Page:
Brian Netter, a lawyer for the Justice Department, argued that the state can’t hide behind the law’s unique construction to help it “unambiguously violate” the Constitution.

“The state resorted to an unprecedented scheme of vigilante justice that was designed to scare abortion providers and others who might help women exercise their constitutional rights while skirting judicial review,” Netter said. “So far, it’s working. … Women have been left desperate, forced under sometimes harrowing circumstances to get out of Texas, if they even can.”

“The facts on the ground are quite clear and make an unambiguous case that SB 8 has already had the effect of materially diminishing the opportunity of women in Texas to exercise a constitutional right.”

Those who can travel face a difficult journey: On average, patients are traveling 650 miles each way to reach abortion clinics in the Southwest, court filings stated.

One minor, who was raped by a family member, traveled eight hours from Galveston to Oklahoma to get an abortion, the Justice Department alleges.

Another patient traveled six hours one way to get to Oklahoma by herself because she was worried that asking someone to come with her would leave that person open to a suit filed under SB 8.

Not much more to do right now but wait and hope. Zoe Tillman from Buzzfeed News has a long thread from the hearing, while law professor Leah Litman throws some water on the state’s defense. The 19th has a broader look at the legal landscape and the various cases against the “heartbeat” law, and Daily Kos has more.

Quinnipiac: Everyone is under water

Not a great poll for anyone.

As Governor Greg Abbott faces reelection in 2022, a slight majority of voters say 51 – 42 percent that he does not deserve to be reelected, according to a Quinnipiac (KWIN-uh-pea-ack) University poll of Texas registered voters released today. In June 2021, voters were split, as 48 percent said he did not deserve to be reelected and 46 percent said he did.

Today, Governor Abbott receives a divided 44 – 47 percent job approval rating, marking the first time Abbott’s score is underwater since Quinnipiac University began polling in Texas in April 2018. In today’s poll, Republicans approve 83 – 12 percent, independents are divided with 43 percent approving and 47 percent disapproving, and Democrats disapprove 89 – 6 percent.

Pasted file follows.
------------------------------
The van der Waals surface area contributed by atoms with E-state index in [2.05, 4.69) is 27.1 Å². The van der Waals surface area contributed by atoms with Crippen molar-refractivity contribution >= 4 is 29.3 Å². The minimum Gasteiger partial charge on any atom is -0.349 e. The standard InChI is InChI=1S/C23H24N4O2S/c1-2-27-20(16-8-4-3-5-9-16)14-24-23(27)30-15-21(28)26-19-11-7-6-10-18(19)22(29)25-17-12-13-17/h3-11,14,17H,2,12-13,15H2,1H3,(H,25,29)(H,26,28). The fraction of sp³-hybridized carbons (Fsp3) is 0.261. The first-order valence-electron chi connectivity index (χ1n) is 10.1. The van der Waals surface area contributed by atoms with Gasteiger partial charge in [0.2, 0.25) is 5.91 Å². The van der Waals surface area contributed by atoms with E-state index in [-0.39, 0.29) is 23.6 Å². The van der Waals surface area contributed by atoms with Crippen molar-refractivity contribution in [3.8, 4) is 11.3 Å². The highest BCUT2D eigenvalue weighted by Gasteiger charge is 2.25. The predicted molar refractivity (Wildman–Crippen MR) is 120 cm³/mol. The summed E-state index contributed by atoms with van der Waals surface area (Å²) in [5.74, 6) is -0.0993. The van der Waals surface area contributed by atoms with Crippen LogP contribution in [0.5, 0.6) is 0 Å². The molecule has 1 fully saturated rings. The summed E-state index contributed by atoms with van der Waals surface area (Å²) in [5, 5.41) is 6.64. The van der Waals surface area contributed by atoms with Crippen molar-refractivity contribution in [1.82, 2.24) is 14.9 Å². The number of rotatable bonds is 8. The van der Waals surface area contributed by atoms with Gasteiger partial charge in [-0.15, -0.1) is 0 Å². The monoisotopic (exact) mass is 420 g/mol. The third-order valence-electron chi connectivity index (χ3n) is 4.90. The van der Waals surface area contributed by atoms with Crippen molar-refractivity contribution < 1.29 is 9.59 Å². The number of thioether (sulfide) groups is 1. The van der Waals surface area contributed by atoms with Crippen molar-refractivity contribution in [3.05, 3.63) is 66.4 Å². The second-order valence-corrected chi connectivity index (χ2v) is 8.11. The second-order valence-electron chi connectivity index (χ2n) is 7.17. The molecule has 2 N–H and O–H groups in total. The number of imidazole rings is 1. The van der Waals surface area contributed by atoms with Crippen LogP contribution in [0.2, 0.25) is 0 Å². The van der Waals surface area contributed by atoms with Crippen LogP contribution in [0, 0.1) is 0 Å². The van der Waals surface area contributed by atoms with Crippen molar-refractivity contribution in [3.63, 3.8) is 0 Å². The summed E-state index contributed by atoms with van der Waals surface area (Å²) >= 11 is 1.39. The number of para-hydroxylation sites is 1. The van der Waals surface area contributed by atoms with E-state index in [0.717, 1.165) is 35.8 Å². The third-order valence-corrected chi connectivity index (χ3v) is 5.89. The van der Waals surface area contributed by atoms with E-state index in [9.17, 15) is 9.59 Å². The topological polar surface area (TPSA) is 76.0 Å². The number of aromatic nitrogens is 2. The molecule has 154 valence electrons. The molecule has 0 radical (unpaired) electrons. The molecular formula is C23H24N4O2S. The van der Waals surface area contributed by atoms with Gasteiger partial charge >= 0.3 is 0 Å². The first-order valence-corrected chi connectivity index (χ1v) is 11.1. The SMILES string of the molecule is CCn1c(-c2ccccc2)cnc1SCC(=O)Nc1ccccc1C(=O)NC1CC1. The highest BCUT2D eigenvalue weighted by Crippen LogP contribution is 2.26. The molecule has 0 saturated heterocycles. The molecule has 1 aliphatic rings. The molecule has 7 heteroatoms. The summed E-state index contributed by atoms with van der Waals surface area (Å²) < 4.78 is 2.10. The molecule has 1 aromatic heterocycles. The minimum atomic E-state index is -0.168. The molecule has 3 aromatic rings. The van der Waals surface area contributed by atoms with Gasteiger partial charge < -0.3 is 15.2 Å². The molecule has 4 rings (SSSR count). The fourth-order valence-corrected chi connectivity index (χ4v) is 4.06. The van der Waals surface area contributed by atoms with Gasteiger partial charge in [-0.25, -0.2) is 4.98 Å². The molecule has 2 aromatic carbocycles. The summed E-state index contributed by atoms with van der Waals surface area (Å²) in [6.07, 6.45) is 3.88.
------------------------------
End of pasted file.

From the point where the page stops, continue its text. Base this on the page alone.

Texas voters say 50 – 33 percent that they do not think Beto O’Rourke would make a good governor, while 17 percent did not offer an opinion. Voters say 49 – 25 percent that they do not think Matthew McConaughey would make a good governor, while 26 percent did not offer an opinion.

Voters were asked about Abbott’s handling of four separate issues, and he received one positive score out of the four.

  • Handling the economy: 53 percent approve, while 39 percent disapprove;
  • Handling the situation at the Mexican border: 43 percent approve, while 46 percent disapprove;
  • Handling the response to the coronavirus: 46 percent approve, while 50 percent disapprove;
  • Handling the issue of abortion: 37 percent approve, while 53 percent disapprove.

Voters are split on whether Abbott is taking Texas in the right or wrong direction, as 48 percent say that Abbott is taking Texas in the wrong direction and 45 percent say in the right direction.

Voters were also asked if they thought Greg Abbott would make a good president. Two-thirds (67 percent) said no, while 24 percent said yes.

Voters in Texas give President Joe Biden a negative 32 – 61 percent job approval rating. This marks a 24- point net change from June 2021, when 45 percent of Texas voters approved of the job he was doing and 50 percent disapproved.

On Biden’s handling of the response to the coronavirus, voters give him a slightly negative 44 – 49 percent approval rating. This is a substantial drop from June 2021 when they approved 58 – 37 percent.

On Biden’s handling of the situation at the Mexican border, voters give him a negative 20 – 71 percent approval rating, which is a drop compared to a negative 29 – 64 percent rating in June 2021.

All that is from the Quinnipiac press release, which contains poll data as well. Their June results are here.

The negative trend in Abbott’s approval numbers has been seen in every other recent poll, with the UT-Tyler/DMN poll being the most recent example. As with the other polls, this is the worst position Abbott has ever found himself in, in many cases the first time he’s had a negative rating. I have no idea if this will persist – all of the usual cliches about what constitutes a long time in politics apply here – but it’s been quite interesting to see. As I’ve noted before, this is mostly about Democrats shedding any positive feeling they ever had about Abbott, with independents largely being sour on him as well. Whatever crossover appeal Abbott once had – and past election results say he had it – it’s not showing up in these numbers.

As for Biden, we don’t have nearly as much recent approval data on him as we do for Abbott. That UTT/DMN poll showed a decline in his rating, as one would expect given the nation numbers, but it was not nearly as bad as this – they had him at 42/50, which I thought was pretty decent all things considered. The UT-Texas Policy Project had him at 40/51 in August, but that may be old enough as to be out of date. We’ll have to wait and see what other pollsters say. My feeling is that the Q-pac number is a bit of a negative outlier, but we’ll need to see the data to know.